Facebook plunges 11%: Should you buy?

Television correspondent Sabrina Quagliozzi reports from inside the Nasdaq MarketSite in New York's Times Square, Monday May 21, 2012. Facebook's stock is tumbling well below its $38 IPO price in the social network's second day of trading as a public company on Monday. AP Photo/Richard Drew

(MoneyWatch) The hype surrounding Facebook (FB) continued on the second day of trading. After closing only $0.23 above the IPO price of $38 on its debut, the stock closed down $4 dollars, 20 cents or 11 percent to $34.03. The day two drubbing prompted a friend to ask, "The stock's down 11 percent, so is now the time to jump in?" I quickly responded "ARE YOU INSANE?"

Pretty much everyone here at MoneyWatch has warned against buying Facebook. The advice not to jump in has nothing to do with the lead underwriter for the deal (Morgan Stanley) reportedly telling major clients it was reducing its revenue forecast for the company. After all, is there anyone who still relies on Wall Street analysts (aka stock cheerleaders) for guidance?

My colleagues and I don't have a hate on for Facebook even as a business model. The bottom line is that my friend has no business buying individual stocks and chances are, neither do you. Sure, there are fabulous stories about people who plowed money into Apple and are now millionaires, but odds are that's not going to happen to you. The reason is simple: Research shows that even professional stock pickers have a hard time compiling a winning record, when compared to their relevant indexes.

According to research from Wharton, over the 23 years ending in 2009, actively managed funds trailed their benchmarks by an average of one percentage point a year AND another report from S&P found that most actively managed funds waged a losing battle over the five years through Dec. 31, 2010. If actively managed mutual funds, which are filled with lots of well-paid analysts, can't beat the indexes, why should we expect that mere mortals like us could?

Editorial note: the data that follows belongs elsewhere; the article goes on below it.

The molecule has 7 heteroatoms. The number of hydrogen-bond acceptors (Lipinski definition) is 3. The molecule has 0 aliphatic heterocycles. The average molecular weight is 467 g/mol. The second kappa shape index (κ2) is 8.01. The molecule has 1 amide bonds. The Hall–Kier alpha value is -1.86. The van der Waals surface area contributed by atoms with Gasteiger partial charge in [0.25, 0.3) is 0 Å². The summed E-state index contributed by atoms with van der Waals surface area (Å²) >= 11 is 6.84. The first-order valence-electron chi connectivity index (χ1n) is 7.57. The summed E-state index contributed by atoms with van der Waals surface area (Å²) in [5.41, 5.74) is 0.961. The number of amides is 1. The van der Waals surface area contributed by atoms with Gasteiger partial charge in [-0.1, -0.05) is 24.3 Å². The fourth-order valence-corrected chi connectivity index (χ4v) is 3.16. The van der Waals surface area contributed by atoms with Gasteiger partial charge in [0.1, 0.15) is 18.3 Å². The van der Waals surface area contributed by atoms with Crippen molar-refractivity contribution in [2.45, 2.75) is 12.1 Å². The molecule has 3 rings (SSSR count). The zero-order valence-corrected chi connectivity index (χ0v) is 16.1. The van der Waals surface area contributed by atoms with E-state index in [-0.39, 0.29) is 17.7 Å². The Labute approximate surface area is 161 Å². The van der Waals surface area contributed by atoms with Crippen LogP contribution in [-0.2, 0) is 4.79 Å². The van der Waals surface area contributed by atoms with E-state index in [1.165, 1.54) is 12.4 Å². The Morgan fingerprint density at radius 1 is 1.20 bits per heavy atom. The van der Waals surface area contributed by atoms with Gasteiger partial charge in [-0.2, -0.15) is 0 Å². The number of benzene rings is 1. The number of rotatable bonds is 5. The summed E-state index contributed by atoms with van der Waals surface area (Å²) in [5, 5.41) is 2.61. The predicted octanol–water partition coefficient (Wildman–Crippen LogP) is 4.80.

So if you want to try to play with Facebook, do so only with the amount of money that you are willing to lose. Otherwise, stick to a well-diversified portfolio of no-load index funds, where wimps and successful investors find calm amid the raging market storms.

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    Jill Schlesinger, CFP®, is the Editor-at-Large for CBS MoneyWatch. She covers the economy, markets, investing or anything else with a dollar sign. Prior to the launch of MoneyWatch in 2009, Jill was the chief investment officer for an independent investment advisory firm. In her infancy, she was an options trader on the Commodities Exchange of New York.

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